Tuesday, 11 March 2008

Why do good Project Officers make bad Project Managers?

In my Redesigning the pyramid paper I argued that the role of Project Officer was the hardest job in archaeology, owing to the punishing combination of archaeological, supervisory, administrative, legal, and managerial responsibilities, combined with stress, travel, isolation and weather. That is still true, and therefore the aim of the parent organisation should be provide all possible support to assist them.

You might think that somebody who can cope successfully with the Project Officer role would therefore be well-equipped to take on a managerial role with a significant office-based element to the work. It doesn't seem to work that way: often they find the role unrewarding, difficult, tedious, and even more stressful. Partly this may be because the Project Officer has been impelled upwards by a desire for job security, money or status, rather than a desire to become a manager as such. But partly it may be because being a Project Officer is an apprenticeship that teaches some unhelpful lessons.


The Myers-Briggs personality Type Indicator is a widely-used tool to identify the different approaches that people have towards life in general and work in particuler. It has been criticised but remains in use mainly because it is simple and is felt to reflect some real differences within the workforce.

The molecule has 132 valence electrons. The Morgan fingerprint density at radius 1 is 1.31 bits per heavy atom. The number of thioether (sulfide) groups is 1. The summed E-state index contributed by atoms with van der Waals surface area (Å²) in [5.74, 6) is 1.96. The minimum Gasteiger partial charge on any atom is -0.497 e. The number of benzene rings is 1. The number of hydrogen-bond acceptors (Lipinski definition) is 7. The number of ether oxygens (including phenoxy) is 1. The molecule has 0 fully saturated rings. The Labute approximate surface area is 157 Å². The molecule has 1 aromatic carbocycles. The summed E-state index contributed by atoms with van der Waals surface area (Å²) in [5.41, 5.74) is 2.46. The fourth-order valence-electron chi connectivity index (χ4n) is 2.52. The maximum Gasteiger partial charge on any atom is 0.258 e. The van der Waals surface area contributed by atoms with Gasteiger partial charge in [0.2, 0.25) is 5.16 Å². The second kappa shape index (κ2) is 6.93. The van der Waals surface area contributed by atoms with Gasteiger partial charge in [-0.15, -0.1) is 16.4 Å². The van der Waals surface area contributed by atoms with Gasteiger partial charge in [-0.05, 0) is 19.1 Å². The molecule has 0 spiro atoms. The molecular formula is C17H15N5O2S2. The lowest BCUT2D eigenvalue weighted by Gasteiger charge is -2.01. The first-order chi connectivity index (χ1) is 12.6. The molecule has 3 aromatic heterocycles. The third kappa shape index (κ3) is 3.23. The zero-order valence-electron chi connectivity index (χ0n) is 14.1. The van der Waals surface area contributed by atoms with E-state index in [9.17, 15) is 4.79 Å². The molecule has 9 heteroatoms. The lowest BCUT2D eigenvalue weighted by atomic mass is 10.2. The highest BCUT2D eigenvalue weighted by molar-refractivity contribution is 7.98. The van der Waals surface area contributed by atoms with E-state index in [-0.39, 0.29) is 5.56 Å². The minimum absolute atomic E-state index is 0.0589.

I have devised the following exercise with a similar intent. below are listed a series of pairs of concepts, and you should choose one from each pair that you prefer on the grounds that it is important or easy or something you handle well.


List A < = > List B
Improvisation < = > Planning
Pragmatic < = > Principled
Short-term < = > Long-term
Completion < = > Sustainability
Risk tolerant < = > Risk averse
Innovation < = > Maintenance
Flexible < = > Programmed



If you have a background in successful project work, you are likely to have chosen answer A in most or all cases; the B answers sound at best irrelevant and sometimes actively negative. This is a natural result of the tunnel vision that project work encourages: focus on delivering the key targets to the exclusion of all else is (in that context) exactly what is required. But managers are expected to take a broader view: there are times when a project has to take a hit for the benefit of the organisation a a whole. Improvisational responses may, with the side-effect of exhaustion and panic, deliver successful management, but in the long term (aha!) a more structured and considered planned approach is needed. It is sometimes said that the job of managers is to tell their staff things they don't want to hear; there will be a tension between the managers' priorities and those of others. The conflict between 'site' and 'HQ' that seems an unavoidable part of archaeology reflects this: the Project Officer will want three more days to finish sampling, while being told to close the site so the team can move on to the next site and the invoices can go in.

So part of becoming a manager involves re-orientating your attitudes towards the interests of the organisation as a whole rather than your team and your projects. It is hardly surprising that this takes time: some senior managers never quite get there

1 comment:

Mike Myers said...

The MBTI can really enlighten someone about their personal stregnths and weaknesses. Along with your sources you listed I also found this website useful: Myers Briggs Personality Test